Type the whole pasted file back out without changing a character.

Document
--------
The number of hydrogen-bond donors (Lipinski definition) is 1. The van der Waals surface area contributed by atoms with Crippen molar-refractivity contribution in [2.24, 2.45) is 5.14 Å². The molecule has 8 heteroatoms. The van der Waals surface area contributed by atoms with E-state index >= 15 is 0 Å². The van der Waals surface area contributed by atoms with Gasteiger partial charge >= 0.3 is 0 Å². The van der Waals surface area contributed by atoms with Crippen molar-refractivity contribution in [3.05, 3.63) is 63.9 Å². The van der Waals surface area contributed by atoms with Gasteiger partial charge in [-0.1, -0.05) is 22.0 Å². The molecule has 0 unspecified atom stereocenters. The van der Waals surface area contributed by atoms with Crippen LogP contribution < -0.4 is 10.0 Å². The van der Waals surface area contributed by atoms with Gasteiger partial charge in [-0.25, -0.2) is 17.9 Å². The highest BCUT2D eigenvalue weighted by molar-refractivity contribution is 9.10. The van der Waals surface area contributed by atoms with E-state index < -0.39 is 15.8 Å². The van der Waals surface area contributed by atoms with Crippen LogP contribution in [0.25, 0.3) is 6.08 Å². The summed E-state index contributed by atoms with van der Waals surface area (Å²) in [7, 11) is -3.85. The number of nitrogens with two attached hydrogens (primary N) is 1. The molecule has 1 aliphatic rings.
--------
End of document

The number of hydrogen-bond donors (Lipinski definition) is 1. The van der Waals surface area contributed by atoms with Crippen molar-refractivity contribution in [2.24, 2.45) is 5.14 Å². The molecule has 8 heteroatoms. The van der Waals surface area contributed by atoms with E-state index >= 15 is 0 Å². The van der Waals surface area contributed by atoms with Gasteiger partial charge >= 0.3 is 0 Å². The van der Waals surface area contributed by atoms with Crippen molar-refractivity contribution in [3.05, 3.63) is 63.9 Å². The van der Waals surface area contributed by atoms with Gasteiger partial charge in [-0.1, -0.05) is 22.0 Å². The molecule has 0 unspecified atom stereocenters. The van der Waals surface area contributed by atoms with Crippen LogP contribution < -0.4 is 10.0 Å². The van der Waals surface area contributed by atoms with Gasteiger partial charge in [-0.25, -0.2) is 17.9 Å². The highest BCUT2D eigenvalue weighted by molar-refractivity contribution is 9.10. The van der Waals surface area contributed by atoms with E-state index < -0.39 is 15.8 Å². The van der Waals surface area contributed by atoms with Crippen LogP contribution in [0.25, 0.3) is 6.08 Å². The summed E-state index contributed by atoms with van der Waals surface area (Å²) in [7, 11) is -3.85. The number of nitrogens with two attached hydrogens (primary N) is 1. The molecule has 1 aliphatic rings.